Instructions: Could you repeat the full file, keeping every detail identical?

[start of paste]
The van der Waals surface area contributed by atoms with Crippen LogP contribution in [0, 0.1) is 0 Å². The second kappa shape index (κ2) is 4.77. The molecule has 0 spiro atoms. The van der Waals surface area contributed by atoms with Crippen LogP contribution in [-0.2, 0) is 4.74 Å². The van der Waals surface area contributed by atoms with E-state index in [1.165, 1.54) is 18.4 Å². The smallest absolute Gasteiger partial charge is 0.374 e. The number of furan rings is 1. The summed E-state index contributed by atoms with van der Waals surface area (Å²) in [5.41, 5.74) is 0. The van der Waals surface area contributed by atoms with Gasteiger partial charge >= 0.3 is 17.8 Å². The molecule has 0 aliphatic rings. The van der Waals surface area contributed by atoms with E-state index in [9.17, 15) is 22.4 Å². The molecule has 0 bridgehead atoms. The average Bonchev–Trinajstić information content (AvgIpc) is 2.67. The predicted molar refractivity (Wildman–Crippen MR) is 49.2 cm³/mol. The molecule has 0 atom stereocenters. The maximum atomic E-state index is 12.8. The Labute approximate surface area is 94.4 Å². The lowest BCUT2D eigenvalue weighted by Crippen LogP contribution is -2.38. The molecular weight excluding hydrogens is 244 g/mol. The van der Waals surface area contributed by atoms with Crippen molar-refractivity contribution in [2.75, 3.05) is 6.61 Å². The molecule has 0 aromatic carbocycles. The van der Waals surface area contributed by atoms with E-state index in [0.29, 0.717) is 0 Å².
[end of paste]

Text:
The van der Waals surface area contributed by atoms with Crippen LogP contribution in [0, 0.1) is 0 Å². The second kappa shape index (κ2) is 4.77. The molecule has 0 spiro atoms. The van der Waals surface area contributed by atoms with Crippen LogP contribution in [-0.2, 0) is 4.74 Å². The van der Waals surface area contributed by atoms with E-state index in [1.165, 1.54) is 18.4 Å². The smallest absolute Gasteiger partial charge is 0.374 e. The number of furan rings is 1. The summed E-state index contributed by atoms with van der Waals surface area (Å²) in [5.41, 5.74) is 0. The van der Waals surface area contributed by atoms with Gasteiger partial charge >= 0.3 is 17.8 Å². The molecule has 0 aliphatic rings. The van der Waals surface area contributed by atoms with E-state index in [9.17, 15) is 22.4 Å². The molecule has 0 bridgehead atoms. The average Bonchev–Trinajstić information content (AvgIpc) is 2.67. The predicted molar refractivity (Wildman–Crippen MR) is 49.2 cm³/mol. The molecule has 0 atom stereocenters. The maximum atomic E-state index is 12.8. The Labute approximate surface area is 94.4 Å². The lowest BCUT2D eigenvalue weighted by Crippen LogP contribution is -2.38. The molecular weight excluding hydrogens is 244 g/mol. The van der Waals surface area contributed by atoms with Crippen molar-refractivity contribution in [2.75, 3.05) is 6.61 Å². The molecule has 0 aromatic carbocycles. The van der Waals surface area contributed by atoms with E-state index in [0.29, 0.717) is 0 Å².